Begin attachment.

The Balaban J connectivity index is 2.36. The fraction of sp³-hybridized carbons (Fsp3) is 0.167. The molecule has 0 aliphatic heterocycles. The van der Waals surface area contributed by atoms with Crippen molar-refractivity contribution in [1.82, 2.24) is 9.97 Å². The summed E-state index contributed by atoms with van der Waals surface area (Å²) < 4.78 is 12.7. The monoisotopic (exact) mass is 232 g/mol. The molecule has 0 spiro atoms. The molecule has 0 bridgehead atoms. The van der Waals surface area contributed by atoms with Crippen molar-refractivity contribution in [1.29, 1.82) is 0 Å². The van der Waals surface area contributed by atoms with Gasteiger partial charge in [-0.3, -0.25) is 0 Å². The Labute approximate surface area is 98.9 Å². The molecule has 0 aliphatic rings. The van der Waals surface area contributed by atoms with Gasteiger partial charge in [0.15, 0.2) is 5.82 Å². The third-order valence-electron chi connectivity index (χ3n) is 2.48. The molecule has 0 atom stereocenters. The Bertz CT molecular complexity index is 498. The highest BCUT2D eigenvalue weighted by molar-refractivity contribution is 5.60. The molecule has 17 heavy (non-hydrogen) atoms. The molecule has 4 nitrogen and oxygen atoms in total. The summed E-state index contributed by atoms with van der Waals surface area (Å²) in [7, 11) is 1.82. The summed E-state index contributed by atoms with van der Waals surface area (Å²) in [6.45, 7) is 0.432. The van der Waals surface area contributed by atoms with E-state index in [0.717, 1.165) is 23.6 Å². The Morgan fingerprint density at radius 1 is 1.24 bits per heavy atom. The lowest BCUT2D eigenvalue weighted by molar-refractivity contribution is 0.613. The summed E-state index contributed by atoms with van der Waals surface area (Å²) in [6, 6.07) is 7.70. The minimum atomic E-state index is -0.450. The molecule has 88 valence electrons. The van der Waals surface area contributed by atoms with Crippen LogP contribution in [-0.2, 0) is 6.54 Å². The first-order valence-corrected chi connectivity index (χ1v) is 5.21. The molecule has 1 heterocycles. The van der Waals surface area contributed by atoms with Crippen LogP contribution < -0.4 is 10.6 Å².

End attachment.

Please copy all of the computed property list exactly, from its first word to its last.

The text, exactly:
The Balaban J connectivity index is 2.36. The fraction of sp³-hybridized carbons (Fsp3) is 0.167. The molecule has 0 aliphatic heterocycles. The van der Waals surface area contributed by atoms with Crippen molar-refractivity contribution in [1.82, 2.24) is 9.97 Å². The summed E-state index contributed by atoms with van der Waals surface area (Å²) < 4.78 is 12.7. The monoisotopic (exact) mass is 232 g/mol. The molecule has 0 spiro atoms. The molecule has 0 bridgehead atoms. The van der Waals surface area contributed by atoms with Crippen molar-refractivity contribution in [1.29, 1.82) is 0 Å². The van der Waals surface area contributed by atoms with Gasteiger partial charge in [-0.3, -0.25) is 0 Å². The Labute approximate surface area is 98.9 Å². The molecule has 0 aliphatic rings. The van der Waals surface area contributed by atoms with Gasteiger partial charge in [0.15, 0.2) is 5.82 Å². The third-order valence-electron chi connectivity index (χ3n) is 2.48. The molecule has 0 atom stereocenters. The Bertz CT molecular complexity index is 498. The highest BCUT2D eigenvalue weighted by molar-refractivity contribution is 5.60. The molecule has 17 heavy (non-hydrogen) atoms. The molecule has 4 nitrogen and oxygen atoms in total. The summed E-state index contributed by atoms with van der Waals surface area (Å²) in [7, 11) is 1.82. The summed E-state index contributed by atoms with van der Waals surface area (Å²) in [6.45, 7) is 0.432. The van der Waals surface area contributed by atoms with E-state index in [0.717, 1.165) is 23.6 Å². The Morgan fingerprint density at radius 1 is 1.24 bits per heavy atom. The lowest BCUT2D eigenvalue weighted by molar-refractivity contribution is 0.613. The summed E-state index contributed by atoms with van der Waals surface area (Å²) in [6, 6.07) is 7.70. The minimum atomic E-state index is -0.450. The molecule has 88 valence electrons. The van der Waals surface area contributed by atoms with Crippen LogP contribution in [-0.2, 0) is 6.54 Å². The first-order valence-corrected chi connectivity index (χ1v) is 5.21. The molecule has 1 heterocycles. The van der Waals surface area contributed by atoms with Crippen LogP contribution < -0.4 is 10.6 Å².